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ON FAITH & MEDIA View Comments

Vampires Suck

By
Kurt Jensen
Source: Catholic News Service

As ripe for spoofing as the angst-filled "Twilight" films are, the satire "Vampires Suck" (Fox) rapidly softens way past mere ripeness into toxic, malodorous decay.

To say even that the film lacks bite is to succumb to its beyond-awful level of mirthless humor, which includes severed fingers as "finger food," a box of Count Chocula, and stale references to texting and Twitter that wouldn't pass muster in the halls of any self-respecting middle school.

In the dark stillness of the auditorium, one can almost detect the sound of scraping as co-directors and writers Jason Friedberg and Aaron Seltzer dredge up material from the very bottom of ye olde comedic barrel.

Matt Lanter plays tortured pale-male vampire Edward Sullen (get it?) and Jenn Proske is high schooler Becca Crane (Becca Crane instead of Bella Swan, hot-cha!). Becca, the new girl in town, lusts for Edward without ever quite understanding why. Completing the triangle is Becca's friend with werewolf issues Jacob White (Chris Riggi).

Prematurely cynical and bored 17-year-olds might eventually find this movie appealing on DVD when there's nothing else left in the rental machine for a dollar. Caring parents will just say no, buying the kids a Mad magazine instead, or perhaps trying to persuade them to sample the Abbott and Costello horror-comedy oeuvre.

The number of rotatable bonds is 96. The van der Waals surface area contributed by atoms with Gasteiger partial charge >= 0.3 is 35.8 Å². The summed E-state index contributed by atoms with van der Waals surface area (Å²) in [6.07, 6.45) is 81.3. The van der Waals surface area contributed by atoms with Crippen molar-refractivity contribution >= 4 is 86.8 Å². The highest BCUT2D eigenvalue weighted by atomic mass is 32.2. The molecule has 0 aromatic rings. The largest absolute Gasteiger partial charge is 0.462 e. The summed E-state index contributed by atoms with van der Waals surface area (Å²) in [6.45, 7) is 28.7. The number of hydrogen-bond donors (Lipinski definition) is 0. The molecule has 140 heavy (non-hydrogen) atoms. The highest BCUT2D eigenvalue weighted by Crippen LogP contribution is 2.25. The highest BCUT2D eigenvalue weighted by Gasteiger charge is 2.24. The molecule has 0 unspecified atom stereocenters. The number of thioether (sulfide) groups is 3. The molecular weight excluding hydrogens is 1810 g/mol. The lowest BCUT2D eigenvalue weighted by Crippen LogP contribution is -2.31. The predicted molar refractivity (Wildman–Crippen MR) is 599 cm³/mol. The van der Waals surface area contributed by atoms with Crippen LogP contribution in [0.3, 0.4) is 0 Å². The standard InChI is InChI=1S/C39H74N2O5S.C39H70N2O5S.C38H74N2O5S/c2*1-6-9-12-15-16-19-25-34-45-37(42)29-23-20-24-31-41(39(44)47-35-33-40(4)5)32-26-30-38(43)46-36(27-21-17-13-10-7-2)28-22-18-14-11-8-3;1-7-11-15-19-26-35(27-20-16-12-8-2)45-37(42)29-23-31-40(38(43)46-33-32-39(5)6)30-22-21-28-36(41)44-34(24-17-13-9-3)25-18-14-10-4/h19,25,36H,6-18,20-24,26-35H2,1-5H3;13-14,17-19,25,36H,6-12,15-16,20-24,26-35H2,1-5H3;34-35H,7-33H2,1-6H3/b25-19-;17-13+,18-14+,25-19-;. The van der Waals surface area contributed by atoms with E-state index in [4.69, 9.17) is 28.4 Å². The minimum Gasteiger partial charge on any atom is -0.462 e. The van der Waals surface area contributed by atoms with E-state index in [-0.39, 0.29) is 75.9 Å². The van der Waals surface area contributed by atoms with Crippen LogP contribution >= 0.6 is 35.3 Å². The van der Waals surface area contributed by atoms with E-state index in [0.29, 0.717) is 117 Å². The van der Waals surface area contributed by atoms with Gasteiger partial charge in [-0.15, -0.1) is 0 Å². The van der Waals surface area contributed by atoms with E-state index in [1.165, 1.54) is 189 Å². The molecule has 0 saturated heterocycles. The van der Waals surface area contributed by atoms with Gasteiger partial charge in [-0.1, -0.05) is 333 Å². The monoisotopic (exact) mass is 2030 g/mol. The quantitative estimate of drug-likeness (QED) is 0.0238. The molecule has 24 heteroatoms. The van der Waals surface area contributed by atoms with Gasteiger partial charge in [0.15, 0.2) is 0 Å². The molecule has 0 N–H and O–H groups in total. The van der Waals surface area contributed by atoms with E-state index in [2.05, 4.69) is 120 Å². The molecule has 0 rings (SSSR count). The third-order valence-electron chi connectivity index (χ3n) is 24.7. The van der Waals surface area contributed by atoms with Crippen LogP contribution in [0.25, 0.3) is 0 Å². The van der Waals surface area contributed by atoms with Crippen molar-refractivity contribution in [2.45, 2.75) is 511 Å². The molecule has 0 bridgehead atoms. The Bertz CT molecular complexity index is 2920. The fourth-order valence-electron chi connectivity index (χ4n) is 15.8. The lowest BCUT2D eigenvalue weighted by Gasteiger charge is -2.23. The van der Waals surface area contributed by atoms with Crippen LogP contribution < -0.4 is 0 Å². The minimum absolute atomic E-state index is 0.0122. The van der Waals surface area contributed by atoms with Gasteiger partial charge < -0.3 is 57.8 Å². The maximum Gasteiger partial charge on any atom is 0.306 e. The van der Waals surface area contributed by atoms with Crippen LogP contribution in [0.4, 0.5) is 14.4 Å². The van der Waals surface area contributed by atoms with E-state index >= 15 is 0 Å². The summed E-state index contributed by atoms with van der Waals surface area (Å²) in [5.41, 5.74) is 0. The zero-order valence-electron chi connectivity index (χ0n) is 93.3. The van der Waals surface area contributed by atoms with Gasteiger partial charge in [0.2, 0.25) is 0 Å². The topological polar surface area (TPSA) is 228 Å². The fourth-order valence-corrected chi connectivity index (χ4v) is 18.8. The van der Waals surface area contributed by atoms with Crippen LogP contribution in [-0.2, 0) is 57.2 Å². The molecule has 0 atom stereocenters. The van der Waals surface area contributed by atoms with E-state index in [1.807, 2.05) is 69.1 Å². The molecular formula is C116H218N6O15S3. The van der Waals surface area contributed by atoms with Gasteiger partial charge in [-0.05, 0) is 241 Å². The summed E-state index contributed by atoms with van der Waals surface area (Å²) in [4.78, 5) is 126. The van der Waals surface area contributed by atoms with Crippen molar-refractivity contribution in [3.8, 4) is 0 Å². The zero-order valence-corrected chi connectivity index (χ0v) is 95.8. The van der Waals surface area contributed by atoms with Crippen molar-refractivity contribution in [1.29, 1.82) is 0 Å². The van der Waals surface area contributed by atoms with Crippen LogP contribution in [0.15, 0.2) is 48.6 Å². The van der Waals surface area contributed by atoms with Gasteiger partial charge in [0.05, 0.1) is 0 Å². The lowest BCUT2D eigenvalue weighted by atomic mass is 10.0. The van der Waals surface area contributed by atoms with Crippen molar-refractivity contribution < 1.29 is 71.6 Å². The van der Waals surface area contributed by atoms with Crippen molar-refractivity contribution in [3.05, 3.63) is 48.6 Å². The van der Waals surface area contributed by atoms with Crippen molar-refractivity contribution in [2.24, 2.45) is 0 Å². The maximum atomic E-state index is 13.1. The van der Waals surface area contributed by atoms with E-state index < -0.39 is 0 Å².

The film contains fleeting profane, crude and crass language and some sexual innuendo. The Catholic News Service classification is A-III—adults. The Motion Picture Association of America rating is PG-13—parents strongly cautioned. Some material may be inappropriate for children under 13.

*****
Kurt Jensen is a guest reviewer for Catholic News Service.


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Leopold Mandic: Western Christians who are working for greater dialogue with Orthodox Christians may be reaping the fruits of Father Leopold’s prayers.
<p>A native of Croatia, Leopold joined the Capuchin Franciscans and was ordained several years later in spite of several health problems. He could not speak loudly enough to preach publicly. For many years he also suffered from severe arthritis, poor eyesight and a stomach ailment.
</p><p>Leopold taught patrology, the study of the Church Fathers, to the clerics of his province for several years, but he is best known for his work in the confessional, where he sometimes spent 13-15 hours a day. Several bishops sought out his spiritual advice.
</p><p>Leopold’s dream was to go to the Orthodox Christians and work for the reunion of Roman Catholicism and Orthodoxy. His health never permitted it. Leopold often renewed his vow to go to the Eastern Christians; the cause of unity was constantly in his prayers.
</p><p>At a time when Pope Pius XII said that the greatest sin of our time is "to have lost all sense of sin," Leopold had a profound sense of sin and an even firmer sense of God’s grace awaiting human cooperation.
</p><p>Leopold, who lived most of his life in Padua, died on July 30, 1942, and was canonized in 1982.</p> American Catholic Blog Heavenly Father, give me the grace to be grateful and to use my gifts and talents to show your love to others so that when they see me, they recognize you living in me and loving them through me. I ask this in Jesus's name, Amen.

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